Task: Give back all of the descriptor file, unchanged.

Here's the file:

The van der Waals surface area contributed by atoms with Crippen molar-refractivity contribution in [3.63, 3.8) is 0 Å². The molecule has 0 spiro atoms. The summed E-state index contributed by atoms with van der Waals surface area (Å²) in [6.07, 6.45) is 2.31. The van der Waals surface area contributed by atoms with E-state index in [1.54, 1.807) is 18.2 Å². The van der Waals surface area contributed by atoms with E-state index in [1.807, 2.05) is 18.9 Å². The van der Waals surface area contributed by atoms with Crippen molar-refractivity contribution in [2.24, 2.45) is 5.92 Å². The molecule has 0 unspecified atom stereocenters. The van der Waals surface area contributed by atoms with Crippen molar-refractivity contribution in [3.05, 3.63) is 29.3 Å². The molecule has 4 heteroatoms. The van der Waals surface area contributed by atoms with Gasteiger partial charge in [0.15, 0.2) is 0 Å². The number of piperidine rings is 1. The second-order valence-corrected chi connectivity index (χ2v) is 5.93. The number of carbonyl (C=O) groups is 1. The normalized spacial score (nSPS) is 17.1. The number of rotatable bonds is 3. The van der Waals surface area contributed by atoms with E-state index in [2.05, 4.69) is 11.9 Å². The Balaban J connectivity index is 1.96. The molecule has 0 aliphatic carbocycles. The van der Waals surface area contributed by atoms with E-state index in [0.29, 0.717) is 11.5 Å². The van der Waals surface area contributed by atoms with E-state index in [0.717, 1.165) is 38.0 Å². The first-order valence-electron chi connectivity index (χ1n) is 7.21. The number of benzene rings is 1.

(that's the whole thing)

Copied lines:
The van der Waals surface area contributed by atoms with Crippen molar-refractivity contribution in [3.63, 3.8) is 0 Å². The molecule has 0 spiro atoms. The summed E-state index contributed by atoms with van der Waals surface area (Å²) in [6.07, 6.45) is 2.31. The van der Waals surface area contributed by atoms with E-state index in [1.54, 1.807) is 18.2 Å². The van der Waals surface area contributed by atoms with E-state index in [1.807, 2.05) is 18.9 Å². The van der Waals surface area contributed by atoms with Crippen molar-refractivity contribution in [2.24, 2.45) is 5.92 Å². The molecule has 0 unspecified atom stereocenters. The van der Waals surface area contributed by atoms with Crippen molar-refractivity contribution in [3.05, 3.63) is 29.3 Å². The molecule has 4 heteroatoms. The van der Waals surface area contributed by atoms with Gasteiger partial charge in [0.15, 0.2) is 0 Å². The number of piperidine rings is 1. The second-order valence-corrected chi connectivity index (χ2v) is 5.93. The number of carbonyl (C=O) groups is 1. The normalized spacial score (nSPS) is 17.1. The number of rotatable bonds is 3. The van der Waals surface area contributed by atoms with E-state index in [2.05, 4.69) is 11.9 Å². The Balaban J connectivity index is 1.96. The molecule has 0 aliphatic carbocycles. The van der Waals surface area contributed by atoms with E-state index in [0.29, 0.717) is 11.5 Å². The van der Waals surface area contributed by atoms with E-state index in [0.717, 1.165) is 38.0 Å². The first-order valence-electron chi connectivity index (χ1n) is 7.21. The number of benzene rings is 1.